Even when you’ve understood how to slot in your code so as to get the messages that you want from Cocoa (Chapter 11), your obligations to Cocoa and your interactions with the framework are not over. You have additional responsibilities that emerge as you write the code for any class that will be instantiated. There are guidelines for how a well-behaved instance should be structured and how it should act — in fact, I seriously thought of calling this chapter “The Well-Behaved Instance.” If you don’t follow those guidelines, things can go wrong: outlets aren’t set, the wrong methods are called, memory gets used up, your app crashes. This chapter is about those guidelines.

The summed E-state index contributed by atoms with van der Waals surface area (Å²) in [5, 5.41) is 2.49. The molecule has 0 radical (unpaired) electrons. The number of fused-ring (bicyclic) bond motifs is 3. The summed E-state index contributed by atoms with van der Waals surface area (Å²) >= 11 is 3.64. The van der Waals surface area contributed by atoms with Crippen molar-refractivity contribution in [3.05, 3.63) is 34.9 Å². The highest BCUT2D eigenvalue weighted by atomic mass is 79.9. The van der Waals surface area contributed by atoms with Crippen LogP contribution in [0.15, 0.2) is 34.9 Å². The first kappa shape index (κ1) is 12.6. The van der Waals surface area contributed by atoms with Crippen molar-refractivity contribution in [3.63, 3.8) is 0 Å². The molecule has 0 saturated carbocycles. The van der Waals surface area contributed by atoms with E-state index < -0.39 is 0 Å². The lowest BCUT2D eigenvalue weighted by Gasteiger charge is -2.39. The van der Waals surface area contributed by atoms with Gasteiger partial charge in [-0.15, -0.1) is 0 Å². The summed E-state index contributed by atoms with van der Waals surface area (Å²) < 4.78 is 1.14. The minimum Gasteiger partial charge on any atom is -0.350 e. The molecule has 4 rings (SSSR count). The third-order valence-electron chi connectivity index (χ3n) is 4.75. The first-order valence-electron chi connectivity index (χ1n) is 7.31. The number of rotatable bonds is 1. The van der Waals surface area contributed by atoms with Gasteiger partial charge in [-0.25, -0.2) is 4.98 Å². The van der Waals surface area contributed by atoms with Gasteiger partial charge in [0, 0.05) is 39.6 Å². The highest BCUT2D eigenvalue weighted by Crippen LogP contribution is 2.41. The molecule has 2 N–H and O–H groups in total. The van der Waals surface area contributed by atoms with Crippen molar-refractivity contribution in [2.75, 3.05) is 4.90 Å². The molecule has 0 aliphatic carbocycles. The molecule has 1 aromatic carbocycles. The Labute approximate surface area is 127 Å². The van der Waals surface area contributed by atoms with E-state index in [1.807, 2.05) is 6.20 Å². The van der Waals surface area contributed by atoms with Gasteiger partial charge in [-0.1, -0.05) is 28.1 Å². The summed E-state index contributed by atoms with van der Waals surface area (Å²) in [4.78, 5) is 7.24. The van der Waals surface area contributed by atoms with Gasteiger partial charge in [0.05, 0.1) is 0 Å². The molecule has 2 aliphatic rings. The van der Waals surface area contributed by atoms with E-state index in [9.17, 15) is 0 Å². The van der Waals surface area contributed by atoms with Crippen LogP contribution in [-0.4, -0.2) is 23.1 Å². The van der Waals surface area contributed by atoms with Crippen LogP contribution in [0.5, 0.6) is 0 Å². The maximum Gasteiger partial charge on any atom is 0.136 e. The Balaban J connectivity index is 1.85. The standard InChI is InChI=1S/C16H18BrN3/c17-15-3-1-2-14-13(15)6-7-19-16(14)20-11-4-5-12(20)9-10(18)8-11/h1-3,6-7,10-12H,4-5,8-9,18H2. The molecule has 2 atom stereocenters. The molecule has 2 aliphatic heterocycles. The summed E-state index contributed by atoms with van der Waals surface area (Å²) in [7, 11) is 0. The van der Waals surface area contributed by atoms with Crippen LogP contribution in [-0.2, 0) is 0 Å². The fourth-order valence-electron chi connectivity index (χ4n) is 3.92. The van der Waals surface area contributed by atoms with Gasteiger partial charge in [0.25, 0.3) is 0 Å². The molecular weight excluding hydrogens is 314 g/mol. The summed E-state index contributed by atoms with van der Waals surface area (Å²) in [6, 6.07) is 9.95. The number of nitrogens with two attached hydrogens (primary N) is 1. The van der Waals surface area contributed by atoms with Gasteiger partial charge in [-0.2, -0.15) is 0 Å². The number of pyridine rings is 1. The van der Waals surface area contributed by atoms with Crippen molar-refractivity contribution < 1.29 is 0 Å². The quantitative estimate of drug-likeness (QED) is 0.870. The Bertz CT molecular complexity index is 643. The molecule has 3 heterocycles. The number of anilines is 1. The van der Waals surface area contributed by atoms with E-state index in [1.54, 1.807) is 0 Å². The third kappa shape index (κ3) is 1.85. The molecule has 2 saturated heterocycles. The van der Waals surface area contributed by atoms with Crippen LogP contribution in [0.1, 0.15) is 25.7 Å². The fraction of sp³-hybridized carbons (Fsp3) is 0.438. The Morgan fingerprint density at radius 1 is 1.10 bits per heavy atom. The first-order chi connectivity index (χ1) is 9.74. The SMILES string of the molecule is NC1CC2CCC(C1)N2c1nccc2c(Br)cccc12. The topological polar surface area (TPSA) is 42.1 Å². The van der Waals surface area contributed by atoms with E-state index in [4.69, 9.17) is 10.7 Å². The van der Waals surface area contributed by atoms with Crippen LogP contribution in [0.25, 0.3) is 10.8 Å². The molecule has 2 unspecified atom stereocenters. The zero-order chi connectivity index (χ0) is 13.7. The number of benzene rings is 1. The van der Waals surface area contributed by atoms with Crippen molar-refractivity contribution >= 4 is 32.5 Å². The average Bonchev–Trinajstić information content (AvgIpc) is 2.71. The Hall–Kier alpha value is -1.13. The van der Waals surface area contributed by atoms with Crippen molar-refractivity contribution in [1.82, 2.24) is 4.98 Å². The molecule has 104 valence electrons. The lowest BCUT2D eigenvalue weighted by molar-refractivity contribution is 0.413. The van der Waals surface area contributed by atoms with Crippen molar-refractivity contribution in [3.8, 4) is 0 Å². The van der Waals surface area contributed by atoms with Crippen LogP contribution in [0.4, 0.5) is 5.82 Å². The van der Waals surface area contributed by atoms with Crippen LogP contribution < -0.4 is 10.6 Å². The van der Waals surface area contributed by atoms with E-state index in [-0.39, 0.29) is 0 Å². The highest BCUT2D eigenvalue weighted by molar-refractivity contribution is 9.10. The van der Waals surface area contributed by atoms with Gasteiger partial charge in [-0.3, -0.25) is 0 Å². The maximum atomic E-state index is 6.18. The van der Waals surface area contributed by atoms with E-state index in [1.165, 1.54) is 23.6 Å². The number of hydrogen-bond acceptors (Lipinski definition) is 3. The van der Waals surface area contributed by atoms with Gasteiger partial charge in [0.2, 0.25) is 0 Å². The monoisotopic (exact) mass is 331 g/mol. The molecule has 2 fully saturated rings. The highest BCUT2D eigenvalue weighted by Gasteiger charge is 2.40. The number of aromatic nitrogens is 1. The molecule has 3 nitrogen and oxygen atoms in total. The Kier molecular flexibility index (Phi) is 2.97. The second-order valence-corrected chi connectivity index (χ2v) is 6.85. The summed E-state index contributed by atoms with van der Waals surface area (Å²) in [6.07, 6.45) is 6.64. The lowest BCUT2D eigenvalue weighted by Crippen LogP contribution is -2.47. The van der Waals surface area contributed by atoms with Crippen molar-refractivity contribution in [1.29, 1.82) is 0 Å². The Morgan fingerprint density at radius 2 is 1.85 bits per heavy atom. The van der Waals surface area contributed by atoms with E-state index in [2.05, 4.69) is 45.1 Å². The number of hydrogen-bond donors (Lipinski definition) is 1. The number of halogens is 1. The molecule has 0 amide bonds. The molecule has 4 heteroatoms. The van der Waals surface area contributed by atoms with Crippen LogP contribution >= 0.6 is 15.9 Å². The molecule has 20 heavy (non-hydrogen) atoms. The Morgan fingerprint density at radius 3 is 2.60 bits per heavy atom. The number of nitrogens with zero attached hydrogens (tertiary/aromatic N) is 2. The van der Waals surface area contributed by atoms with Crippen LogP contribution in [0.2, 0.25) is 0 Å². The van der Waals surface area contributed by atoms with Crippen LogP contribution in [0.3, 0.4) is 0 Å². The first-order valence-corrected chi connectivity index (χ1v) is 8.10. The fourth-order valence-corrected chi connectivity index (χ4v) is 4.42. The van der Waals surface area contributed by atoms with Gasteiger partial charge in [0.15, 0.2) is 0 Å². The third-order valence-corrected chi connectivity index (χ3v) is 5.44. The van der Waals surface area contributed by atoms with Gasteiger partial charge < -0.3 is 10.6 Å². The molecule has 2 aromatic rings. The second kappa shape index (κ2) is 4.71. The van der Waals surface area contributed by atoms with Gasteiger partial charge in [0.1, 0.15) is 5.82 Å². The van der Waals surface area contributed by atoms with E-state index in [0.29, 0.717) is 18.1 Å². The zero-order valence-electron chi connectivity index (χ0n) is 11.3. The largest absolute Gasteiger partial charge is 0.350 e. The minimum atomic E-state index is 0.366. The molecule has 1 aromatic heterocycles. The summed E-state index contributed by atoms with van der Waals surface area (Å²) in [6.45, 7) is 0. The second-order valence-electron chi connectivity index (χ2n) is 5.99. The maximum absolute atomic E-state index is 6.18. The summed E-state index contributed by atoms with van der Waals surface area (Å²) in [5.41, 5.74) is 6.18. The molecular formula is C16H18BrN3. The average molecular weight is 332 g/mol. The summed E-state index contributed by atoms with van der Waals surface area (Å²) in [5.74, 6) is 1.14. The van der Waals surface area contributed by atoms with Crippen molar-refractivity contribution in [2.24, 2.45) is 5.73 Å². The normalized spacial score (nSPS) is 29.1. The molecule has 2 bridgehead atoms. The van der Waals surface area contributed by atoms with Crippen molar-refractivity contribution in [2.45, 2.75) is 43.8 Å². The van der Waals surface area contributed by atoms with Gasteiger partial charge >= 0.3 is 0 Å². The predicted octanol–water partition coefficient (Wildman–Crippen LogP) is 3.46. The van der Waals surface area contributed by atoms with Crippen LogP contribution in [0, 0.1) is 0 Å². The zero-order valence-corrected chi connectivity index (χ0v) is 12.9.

An accessor is a method for getting or setting the value of an instance variable. An accessor that gets the instance variable’s value is called a getter; an accessor that sets the instance variable’s value is called a setter.
There are naming conventions for accessors, and you should obey them. The conventions are simple:
setand be followed by a capitalized version of the instance variable’s name. If the instance variable is named
myVar, the setter should be named
setMyVar:. The setter should take one parameter: the new value to be assigned to the instance variable.
A getter should have the same name as the instance variable. If the instance variable is named
myVar, the getter should be named
myVar. (This will not cause you or ...